Bribe-O-Meter Update: ACT this weeks biggest spender
For the first time ever, the ACT Party is the biggest spender in this week's update of the election Bribe-O-Meter. ACT’s big jump is on the back of its education policy, costing $3 billion over the next parliamentary term. This week the Bribe-O-Meter also sees Labour and the Green Party jump by more than $1 billion and National by approximately $0.5 billion.
Getting in on the ACT
ACT has announced a $1 billion per year increase in teacher funding. However, when combined with their other policies such as removing corporate welfare and a cancellation of Budget 2017 welfare increases, ACT’s total package would reduce net government spending by $2.4 billion over the next three years. That’s $1,407 per household.
The Labour Party continues to steadily push the fiscal boundaries, with total new spending over the next three years now at $22.8 billion. $22.8 billion is equivalent to $13,237 per household. This week’s new spending came primarily from bringing forward free tertiary education by one year and increasing the student allowance by $50 per week. These two policies will cost taxpayers $2.4 billion over three years. Although it should be remembered that the zero fees policy will be much more expensive once it comes into full effect in 2024.
The Green Party has announced a string of environmental policies, with a particular target on farmers. A new nitrogen tax will raise $392 million over three years, accompanied by a $20 million per year increase in funding for sustainable farming and $5 million a year to establish an organic farming certification scheme. However, the Green Party have also promised to cancel all future unappropriated irrigation subsidies so some of this new spending is offset. We have estimated that cancelling these irrigation subsidies will save $280 million in the next three years.
Major announcements this week from National included $62m to crack down on meth, $52m to go towards Predator Free New Zealand, and an extension of paid parental leave to 22 weeks at a cost of $205 million over three years. Labour has similarly proposed to increase paid parental - from 26 weeks instead of 22 - costing an estimated $420 million over the next three years.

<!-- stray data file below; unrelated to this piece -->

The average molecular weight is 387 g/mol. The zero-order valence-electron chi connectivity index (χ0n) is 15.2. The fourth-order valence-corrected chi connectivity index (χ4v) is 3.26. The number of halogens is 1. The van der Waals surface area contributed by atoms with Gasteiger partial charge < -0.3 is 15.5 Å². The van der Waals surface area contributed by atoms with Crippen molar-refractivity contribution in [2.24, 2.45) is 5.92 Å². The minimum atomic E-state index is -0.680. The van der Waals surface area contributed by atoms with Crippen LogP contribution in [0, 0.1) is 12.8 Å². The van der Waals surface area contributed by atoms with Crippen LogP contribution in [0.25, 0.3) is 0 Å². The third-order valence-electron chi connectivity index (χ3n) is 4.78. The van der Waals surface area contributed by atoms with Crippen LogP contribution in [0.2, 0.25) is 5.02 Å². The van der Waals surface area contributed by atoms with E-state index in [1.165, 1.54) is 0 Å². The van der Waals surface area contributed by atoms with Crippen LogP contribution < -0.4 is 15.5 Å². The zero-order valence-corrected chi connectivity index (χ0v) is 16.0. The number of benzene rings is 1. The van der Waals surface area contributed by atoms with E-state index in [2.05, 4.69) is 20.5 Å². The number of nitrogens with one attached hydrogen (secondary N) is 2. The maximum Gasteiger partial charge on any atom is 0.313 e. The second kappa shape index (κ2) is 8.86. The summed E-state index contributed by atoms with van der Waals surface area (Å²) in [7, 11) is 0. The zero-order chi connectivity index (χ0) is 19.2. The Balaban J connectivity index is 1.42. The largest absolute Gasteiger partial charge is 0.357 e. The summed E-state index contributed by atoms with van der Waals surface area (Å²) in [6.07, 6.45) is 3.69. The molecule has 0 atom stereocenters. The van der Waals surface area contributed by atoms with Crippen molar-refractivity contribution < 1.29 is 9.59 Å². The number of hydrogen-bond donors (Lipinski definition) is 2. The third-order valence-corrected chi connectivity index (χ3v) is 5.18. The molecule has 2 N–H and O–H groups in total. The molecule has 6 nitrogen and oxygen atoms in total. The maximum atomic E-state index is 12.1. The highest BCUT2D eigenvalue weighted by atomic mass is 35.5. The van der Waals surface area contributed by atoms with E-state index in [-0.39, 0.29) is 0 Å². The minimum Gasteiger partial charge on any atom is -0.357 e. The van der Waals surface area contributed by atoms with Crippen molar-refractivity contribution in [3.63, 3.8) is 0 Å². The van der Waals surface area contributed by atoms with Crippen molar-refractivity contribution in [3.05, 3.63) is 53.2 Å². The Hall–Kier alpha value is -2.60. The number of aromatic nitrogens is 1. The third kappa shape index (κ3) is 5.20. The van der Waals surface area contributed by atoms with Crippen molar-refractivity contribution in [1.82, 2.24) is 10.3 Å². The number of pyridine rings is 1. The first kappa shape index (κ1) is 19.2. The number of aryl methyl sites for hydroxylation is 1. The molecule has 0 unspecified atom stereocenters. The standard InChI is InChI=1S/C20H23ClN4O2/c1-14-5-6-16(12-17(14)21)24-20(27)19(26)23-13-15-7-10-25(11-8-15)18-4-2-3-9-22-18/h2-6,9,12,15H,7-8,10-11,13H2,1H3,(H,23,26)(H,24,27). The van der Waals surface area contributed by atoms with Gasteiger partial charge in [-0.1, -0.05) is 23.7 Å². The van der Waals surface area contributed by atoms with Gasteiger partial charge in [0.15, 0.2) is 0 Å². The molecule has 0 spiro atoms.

As part of the Bribe-O-Meter, our economic staff have assessed political party's transparency across policy detail and cost and given each a score out of five (see below). The most transparent party has been National. The least transparent is NZ First, closely followed by the Māori Party.
This week we have taken one star off the Green Party because they have failed to release their full alternative budget, as promised. Refer to: http://bit.ly/2eErKvJ
Key Findings (as at 5 September):
- National has promised $7.6 billion in new spending over the next parliamentary term. This equates to $4,422 per household.Transparency rating: 5/5
- Labour has promised $22.8 billion in new spending over the next parliamentary term. This equates to $13,237 per household. Transparency rating: 4/5
- The Green Party has promised $9.9 billion in new spending over the next parliamentary term. This equates to $5,765 per household. Transparency rating: 4/5
- NZ First has promised $26.0 billion in new spending over the next parliamentary term. This equates to $15,062 per household. Transparency rating: 0/5
- ACT has promised $2.4 billion in savings over the next parliamentary term. This equates to $1,407 in savings per household. Transparency rating: 3/5
- The Māori Party has promised $12.2 billion in new spending over the next parliamentary term. This equates to $7,060 per household. Transparency rating: 1/5
- The Opportunities Party has promised $10.7 billion in new spending over the next parliamentary term. This equates to $6,199 per household. Transparency rating: 4/5